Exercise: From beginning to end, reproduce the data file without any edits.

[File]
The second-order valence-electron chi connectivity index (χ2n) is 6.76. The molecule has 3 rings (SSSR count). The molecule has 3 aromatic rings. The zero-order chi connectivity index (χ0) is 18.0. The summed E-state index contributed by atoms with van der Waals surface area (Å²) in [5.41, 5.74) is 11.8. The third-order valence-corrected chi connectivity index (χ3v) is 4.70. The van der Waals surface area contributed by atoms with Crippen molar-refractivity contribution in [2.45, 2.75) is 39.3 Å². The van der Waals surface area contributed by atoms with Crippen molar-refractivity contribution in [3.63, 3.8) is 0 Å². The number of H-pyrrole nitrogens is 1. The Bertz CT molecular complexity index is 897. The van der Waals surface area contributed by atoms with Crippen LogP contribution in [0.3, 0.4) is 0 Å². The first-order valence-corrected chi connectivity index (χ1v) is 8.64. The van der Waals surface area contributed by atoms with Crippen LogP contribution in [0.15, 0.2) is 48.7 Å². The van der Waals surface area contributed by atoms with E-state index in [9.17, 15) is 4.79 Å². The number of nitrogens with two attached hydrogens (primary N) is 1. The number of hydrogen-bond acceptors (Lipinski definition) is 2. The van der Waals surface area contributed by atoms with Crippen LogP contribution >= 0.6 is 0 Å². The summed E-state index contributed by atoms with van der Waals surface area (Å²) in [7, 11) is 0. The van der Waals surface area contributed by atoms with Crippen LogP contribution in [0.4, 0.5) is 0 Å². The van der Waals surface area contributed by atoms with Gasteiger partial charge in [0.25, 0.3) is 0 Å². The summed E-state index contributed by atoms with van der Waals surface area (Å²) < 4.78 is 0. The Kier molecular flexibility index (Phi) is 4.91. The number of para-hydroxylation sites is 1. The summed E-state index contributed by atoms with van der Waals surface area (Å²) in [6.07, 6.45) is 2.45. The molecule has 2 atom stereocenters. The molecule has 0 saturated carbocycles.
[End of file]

The second-order valence-electron chi connectivity index (χ2n) is 6.76. The molecule has 3 rings (SSSR count). The molecule has 3 aromatic rings. The zero-order chi connectivity index (χ0) is 18.0. The summed E-state index contributed by atoms with van der Waals surface area (Å²) in [5.41, 5.74) is 11.8. The third-order valence-corrected chi connectivity index (χ3v) is 4.70. The van der Waals surface area contributed by atoms with Crippen molar-refractivity contribution in [2.45, 2.75) is 39.3 Å². The van der Waals surface area contributed by atoms with Crippen molar-refractivity contribution in [3.63, 3.8) is 0 Å². The number of H-pyrrole nitrogens is 1. The Bertz CT molecular complexity index is 897. The van der Waals surface area contributed by atoms with Crippen LogP contribution in [0.3, 0.4) is 0 Å². The first-order valence-corrected chi connectivity index (χ1v) is 8.64. The van der Waals surface area contributed by atoms with Crippen LogP contribution in [0.15, 0.2) is 48.7 Å². The van der Waals surface area contributed by atoms with E-state index in [9.17, 15) is 4.79 Å². The number of nitrogens with two attached hydrogens (primary N) is 1. The number of hydrogen-bond acceptors (Lipinski definition) is 2. The van der Waals surface area contributed by atoms with Crippen LogP contribution >= 0.6 is 0 Å². The summed E-state index contributed by atoms with van der Waals surface area (Å²) in [7, 11) is 0. The van der Waals surface area contributed by atoms with Crippen LogP contribution in [0.4, 0.5) is 0 Å². The van der Waals surface area contributed by atoms with Gasteiger partial charge in [0.25, 0.3) is 0 Å². The summed E-state index contributed by atoms with van der Waals surface area (Å²) < 4.78 is 0. The Kier molecular flexibility index (Phi) is 4.91. The number of para-hydroxylation sites is 1. The summed E-state index contributed by atoms with van der Waals surface area (Å²) in [6.07, 6.45) is 2.45. The molecule has 2 atom stereocenters. The molecule has 0 saturated carbocycles.